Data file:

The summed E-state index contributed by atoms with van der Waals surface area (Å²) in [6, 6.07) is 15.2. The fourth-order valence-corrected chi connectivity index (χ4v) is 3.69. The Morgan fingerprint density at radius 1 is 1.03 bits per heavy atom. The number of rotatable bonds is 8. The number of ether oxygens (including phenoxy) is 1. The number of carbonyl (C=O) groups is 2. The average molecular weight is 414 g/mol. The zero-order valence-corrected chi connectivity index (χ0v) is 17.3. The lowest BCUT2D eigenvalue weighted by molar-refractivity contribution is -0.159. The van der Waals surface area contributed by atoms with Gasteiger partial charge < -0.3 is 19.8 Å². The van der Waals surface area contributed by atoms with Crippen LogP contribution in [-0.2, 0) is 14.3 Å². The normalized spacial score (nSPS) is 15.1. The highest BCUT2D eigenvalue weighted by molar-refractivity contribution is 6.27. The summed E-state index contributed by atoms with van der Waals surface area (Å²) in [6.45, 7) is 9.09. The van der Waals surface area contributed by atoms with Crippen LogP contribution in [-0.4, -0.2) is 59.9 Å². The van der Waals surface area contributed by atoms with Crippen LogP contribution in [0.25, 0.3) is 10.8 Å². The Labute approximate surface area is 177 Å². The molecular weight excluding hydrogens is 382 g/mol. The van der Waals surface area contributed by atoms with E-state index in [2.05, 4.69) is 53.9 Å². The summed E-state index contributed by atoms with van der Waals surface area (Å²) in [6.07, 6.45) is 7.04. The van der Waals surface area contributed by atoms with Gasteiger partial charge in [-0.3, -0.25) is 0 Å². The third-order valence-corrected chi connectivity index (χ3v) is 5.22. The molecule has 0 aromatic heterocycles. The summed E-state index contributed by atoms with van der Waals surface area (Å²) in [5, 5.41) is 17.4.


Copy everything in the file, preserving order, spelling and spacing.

The summed E-state index contributed by atoms with van der Waals surface area (Å²) in [6, 6.07) is 15.2. The fourth-order valence-corrected chi connectivity index (χ4v) is 3.69. The Morgan fingerprint density at radius 1 is 1.03 bits per heavy atom. The number of rotatable bonds is 8. The number of ether oxygens (including phenoxy) is 1. The number of carbonyl (C=O) groups is 2. The average molecular weight is 414 g/mol. The zero-order valence-corrected chi connectivity index (χ0v) is 17.3. The lowest BCUT2D eigenvalue weighted by molar-refractivity contribution is -0.159. The van der Waals surface area contributed by atoms with Gasteiger partial charge < -0.3 is 19.8 Å². The van der Waals surface area contributed by atoms with Crippen LogP contribution in [-0.2, 0) is 14.3 Å². The normalized spacial score (nSPS) is 15.1. The highest BCUT2D eigenvalue weighted by molar-refractivity contribution is 6.27. The summed E-state index contributed by atoms with van der Waals surface area (Å²) in [6.45, 7) is 9.09. The van der Waals surface area contributed by atoms with Crippen LogP contribution in [-0.4, -0.2) is 59.9 Å². The van der Waals surface area contributed by atoms with Crippen LogP contribution in [0.25, 0.3) is 10.8 Å². The Labute approximate surface area is 177 Å². The molecular weight excluding hydrogens is 382 g/mol. The van der Waals surface area contributed by atoms with E-state index in [2.05, 4.69) is 53.9 Å². The summed E-state index contributed by atoms with van der Waals surface area (Å²) in [6.07, 6.45) is 7.04. The van der Waals surface area contributed by atoms with Gasteiger partial charge in [-0.3, -0.25) is 0 Å². The third-order valence-corrected chi connectivity index (χ3v) is 5.22. The molecule has 0 aromatic heterocycles. The summed E-state index contributed by atoms with van der Waals surface area (Å²) in [5, 5.41) is 17.4.